Enemies & Allies

Superman and Batman have been pals for so long, we take that friendship for granted. So Kevin J. Anderson uses his novel ENEMIES & ALLIES to go back and imagine how the Man of Steel and the Dark Knight might have met initially. It didn’t exactly start off on the right foot … but the book sure does!

Set in the Cold War (and thus, not too terribly long after the characters’ actual creations), Superman is so new to the scene that he hasn’t yet been given that nickname. Batman, meanwhile, is still considered a public menace, a vigilante — despite a real knack for taking the lowest of the low off Gotham City’s mean streets.

Out of his cowl, Batman is millionaire playboy and martini drinker Bruce Wayne. In one of his weekly board meetings at Wayne Enterprises, a member suddenly resigns without explanation, which Bruce finds odd. Doing some digging, he learns the man quit because — unlike his fellow board members — he refused to accept bribes and sell trade secrets to the competition: LuthorCorp.

LuthorCorp’s CEO is, of course, the bald-headed bad guy Lex Luthor. He’s in bed (figuratively) with a KGB general, hatching a devious plan to make himself a superpower of his own, involving a death ray he’s developed. On a visit with his Soviet comrade in Siberia, he also comes across a chunk of some strange green mineral.

Superman spends much of his time as Clark Kent, sniffing around Area 51 with Daily Planet photographer Jimmy Olsen and vying (against himself, strangely) for the affections of ace reporter Lois Lane. Of course, she’ll find herself into serious trouble that’ll require her rescue. The unusual thing is, so will Superman. And Batman will be the only one who can help him.

Yet their initial meetings are wrought with misunderstanding and distrust, both wrongly assuming the other to be on the LuthorCorp side. It’s not until much later that the heroes shift into WORLD’S FINEST mode, and fight together for the greater good.

Although lacking the gravitas of 2007’s THE LAST DAYS OF KRYPTON, Anderson’s semi-sequel stands tall as superior sci-fi entertainment. If set in the present day, it wouldn’t seem like a big deal, as the plot isn’t exactly epic. But in choosing a Cold War backdrop, Anderson drapes the story in a sort of “gee whiz” nostalgia that recalls the characters’ Golden Age, when America first fell in love with them.

Making Luthor a conspirator with Sen. Joseph McCarthy is another masterstroke — one not driven into the ground, but brought up just enough to make its point. The disgraced Congressman isn’t the only historical figure to make an appearance; look for Marilyn Monroe, Eleanor Roosevelt and Nikita Khrushchev. And for followers of the comics, there are cameos by Oswald Cobblepot and Selena Kyle.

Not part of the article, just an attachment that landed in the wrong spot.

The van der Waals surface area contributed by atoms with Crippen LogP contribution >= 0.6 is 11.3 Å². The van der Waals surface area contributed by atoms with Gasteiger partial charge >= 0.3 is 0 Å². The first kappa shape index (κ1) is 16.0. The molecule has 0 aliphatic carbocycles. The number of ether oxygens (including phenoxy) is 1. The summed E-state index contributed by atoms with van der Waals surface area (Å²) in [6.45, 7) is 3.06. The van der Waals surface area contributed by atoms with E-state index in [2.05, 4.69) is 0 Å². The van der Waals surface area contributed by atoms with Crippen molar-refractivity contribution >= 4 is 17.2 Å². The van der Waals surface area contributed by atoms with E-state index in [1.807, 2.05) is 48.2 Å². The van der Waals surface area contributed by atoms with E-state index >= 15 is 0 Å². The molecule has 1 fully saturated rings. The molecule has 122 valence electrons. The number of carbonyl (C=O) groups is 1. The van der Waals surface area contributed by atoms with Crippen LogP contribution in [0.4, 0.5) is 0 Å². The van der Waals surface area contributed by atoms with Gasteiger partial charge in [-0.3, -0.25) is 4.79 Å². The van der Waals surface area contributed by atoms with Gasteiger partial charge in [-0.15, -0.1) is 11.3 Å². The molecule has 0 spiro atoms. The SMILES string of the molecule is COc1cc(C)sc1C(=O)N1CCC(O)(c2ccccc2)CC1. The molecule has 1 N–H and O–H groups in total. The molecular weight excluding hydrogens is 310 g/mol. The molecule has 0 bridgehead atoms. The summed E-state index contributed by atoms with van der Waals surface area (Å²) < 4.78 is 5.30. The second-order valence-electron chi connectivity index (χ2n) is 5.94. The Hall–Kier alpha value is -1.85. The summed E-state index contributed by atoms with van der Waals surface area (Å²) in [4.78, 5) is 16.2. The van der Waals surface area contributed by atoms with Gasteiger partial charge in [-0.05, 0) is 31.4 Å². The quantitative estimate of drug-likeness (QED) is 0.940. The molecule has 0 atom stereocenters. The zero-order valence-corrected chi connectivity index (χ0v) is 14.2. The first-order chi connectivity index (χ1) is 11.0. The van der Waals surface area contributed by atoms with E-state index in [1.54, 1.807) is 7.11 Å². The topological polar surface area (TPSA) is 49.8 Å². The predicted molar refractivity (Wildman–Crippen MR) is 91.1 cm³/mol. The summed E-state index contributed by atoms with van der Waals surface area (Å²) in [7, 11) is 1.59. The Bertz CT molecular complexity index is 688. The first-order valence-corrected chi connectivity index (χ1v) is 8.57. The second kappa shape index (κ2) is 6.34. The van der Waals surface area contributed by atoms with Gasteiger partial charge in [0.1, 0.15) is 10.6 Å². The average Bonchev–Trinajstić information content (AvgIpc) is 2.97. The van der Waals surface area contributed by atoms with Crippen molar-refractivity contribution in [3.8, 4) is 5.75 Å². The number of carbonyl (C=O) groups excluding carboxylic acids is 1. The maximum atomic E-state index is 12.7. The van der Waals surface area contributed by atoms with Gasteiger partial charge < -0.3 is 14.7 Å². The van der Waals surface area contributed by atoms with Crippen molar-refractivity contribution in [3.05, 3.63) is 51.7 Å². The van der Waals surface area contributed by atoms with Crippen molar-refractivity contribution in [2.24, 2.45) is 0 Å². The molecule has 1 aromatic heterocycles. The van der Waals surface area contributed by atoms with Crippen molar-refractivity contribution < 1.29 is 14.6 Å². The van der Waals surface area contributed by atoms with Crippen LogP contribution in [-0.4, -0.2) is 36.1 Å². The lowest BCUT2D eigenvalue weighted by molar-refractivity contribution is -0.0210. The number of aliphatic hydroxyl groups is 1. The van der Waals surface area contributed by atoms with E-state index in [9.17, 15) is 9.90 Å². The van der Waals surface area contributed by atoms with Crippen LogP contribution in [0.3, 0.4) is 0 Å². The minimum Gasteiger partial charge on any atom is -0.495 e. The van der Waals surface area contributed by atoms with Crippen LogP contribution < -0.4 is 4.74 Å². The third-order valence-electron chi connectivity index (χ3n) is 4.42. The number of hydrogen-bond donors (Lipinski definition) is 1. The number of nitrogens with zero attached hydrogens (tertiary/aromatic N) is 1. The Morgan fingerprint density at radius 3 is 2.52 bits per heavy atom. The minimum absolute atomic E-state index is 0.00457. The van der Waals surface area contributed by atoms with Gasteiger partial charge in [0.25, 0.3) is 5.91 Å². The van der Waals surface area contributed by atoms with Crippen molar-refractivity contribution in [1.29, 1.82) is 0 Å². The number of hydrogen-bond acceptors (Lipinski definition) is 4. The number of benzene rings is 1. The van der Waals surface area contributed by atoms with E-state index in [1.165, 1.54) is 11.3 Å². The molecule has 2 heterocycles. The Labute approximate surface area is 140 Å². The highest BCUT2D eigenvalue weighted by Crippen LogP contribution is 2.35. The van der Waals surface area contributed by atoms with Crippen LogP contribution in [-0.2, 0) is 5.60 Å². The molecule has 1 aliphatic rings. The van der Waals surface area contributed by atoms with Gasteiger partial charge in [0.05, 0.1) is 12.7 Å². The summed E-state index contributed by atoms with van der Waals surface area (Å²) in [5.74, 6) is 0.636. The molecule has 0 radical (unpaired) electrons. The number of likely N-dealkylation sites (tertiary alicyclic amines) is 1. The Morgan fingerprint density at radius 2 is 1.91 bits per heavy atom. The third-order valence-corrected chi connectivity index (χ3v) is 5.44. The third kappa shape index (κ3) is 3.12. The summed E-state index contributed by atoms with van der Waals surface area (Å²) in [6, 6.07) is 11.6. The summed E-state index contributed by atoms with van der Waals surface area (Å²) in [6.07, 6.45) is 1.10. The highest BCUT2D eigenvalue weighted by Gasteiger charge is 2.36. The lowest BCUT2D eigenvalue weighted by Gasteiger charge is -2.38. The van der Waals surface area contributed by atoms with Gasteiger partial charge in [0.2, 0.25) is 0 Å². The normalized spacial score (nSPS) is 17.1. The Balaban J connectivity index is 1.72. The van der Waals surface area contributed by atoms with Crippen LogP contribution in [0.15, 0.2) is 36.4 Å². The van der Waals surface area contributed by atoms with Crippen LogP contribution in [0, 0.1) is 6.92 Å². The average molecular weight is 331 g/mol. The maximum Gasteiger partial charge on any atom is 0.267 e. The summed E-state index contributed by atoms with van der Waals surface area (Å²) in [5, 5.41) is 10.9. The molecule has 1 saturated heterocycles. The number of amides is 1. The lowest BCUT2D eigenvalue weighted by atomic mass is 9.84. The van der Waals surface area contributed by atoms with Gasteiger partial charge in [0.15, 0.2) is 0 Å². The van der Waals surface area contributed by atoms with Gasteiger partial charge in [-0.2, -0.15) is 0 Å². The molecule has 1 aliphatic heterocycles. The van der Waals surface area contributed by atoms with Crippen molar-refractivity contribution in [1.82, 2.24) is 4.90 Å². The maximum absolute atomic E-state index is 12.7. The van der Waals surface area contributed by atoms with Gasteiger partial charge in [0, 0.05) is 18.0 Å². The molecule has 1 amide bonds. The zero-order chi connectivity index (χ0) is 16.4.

Anderson has a lot to offer in ENEMIES & ALLIES: an alien invasion, detection and adventure, even a smidge of romance — all making for an appealing, spirited look at the early days of two pop-culture icons. —Rod Lott

Buy it at Amazon.

“He easily ducked a sluggish roundhouse punch, then pounded the beast’s hairy solar plexus.”

OTHER BOOKGASM REVIEWS OF THIS AUTHOR:
DEAN KOONTZ’S FRANKENSTEIN: BOOK ONE – PRODIGAL SON by Dean Koontz and Kevin J. Anderson
THE LAST DAYS OF KRYPTON by Kevin J. Anderson
THE LEAGUE OF EXTRAORDINARY GENTLEMEN by Kevin J. Anderson
THE MARTIAN WAR: A THRILLING EYEWITNESS ACCOUNT OF THE RECENT INVASION AS REPORTED BY MR. H.G. WELLS by Kevin J. Anderson

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9 Comments »

Comment by mike baron
2009-04-29 08:05:15

Dittos!

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Comment by jennsbookshelf
2009-04-29 08:23:45

Oh I must get this for my husband! He’s not much of a reader, but he’d definitely read this one!

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Comment by greg
2009-04-29 10:37:47

Sounds like a fun book. I really enjoyed Anderson’s X-FILES novels way back when.

The nitpicker in me has to to point out, though, that America “first fell in love” with Superman and Batman long before the Cold War. Hell, they predate World War II . . . !

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Comment by Rod
2009-04-29 11:11:46

Hence the “not too terribly long after” disclaimer in the opener!

 
 
Comment by greg
2009-04-29 16:55:58

If you count twenty or so years as “not too terribly long” . . .

Superman and Batman were both launched in early thirties, decades before the Cold War! 🙂

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Comment by Rod
2009-04-29 17:39:39

The Cold War officially started in 1947, so close enough for me, however non-scientific. I tend to view decades in generation lumps, like how a child of the 1930s and 1940s is vastly different than one of the 1960s and 1970s.

 
 
Comment by Brian Conway
2009-04-29 21:08:48

Read the first two chapters and was hooked! I could almost smell the dirty streets of Gothem and hear Batman’s voice in my ear.

I cannot wait to get my hands on a copy….

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Comment by t.h.
2009-04-30 08:12:13

uhhh…let’s be really “scientific” & give the author of this review shit!! Nothing’s more important, after all…we’re talking about super heroes!!!

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Comment by David
2009-05-01 01:27:49

I read this, and it’s awesome! Anyone reading this, go get yourselves a copy! You’ll have a nice visit with some old friends and be glad you did. What’re you still reading for? Go get a copy.

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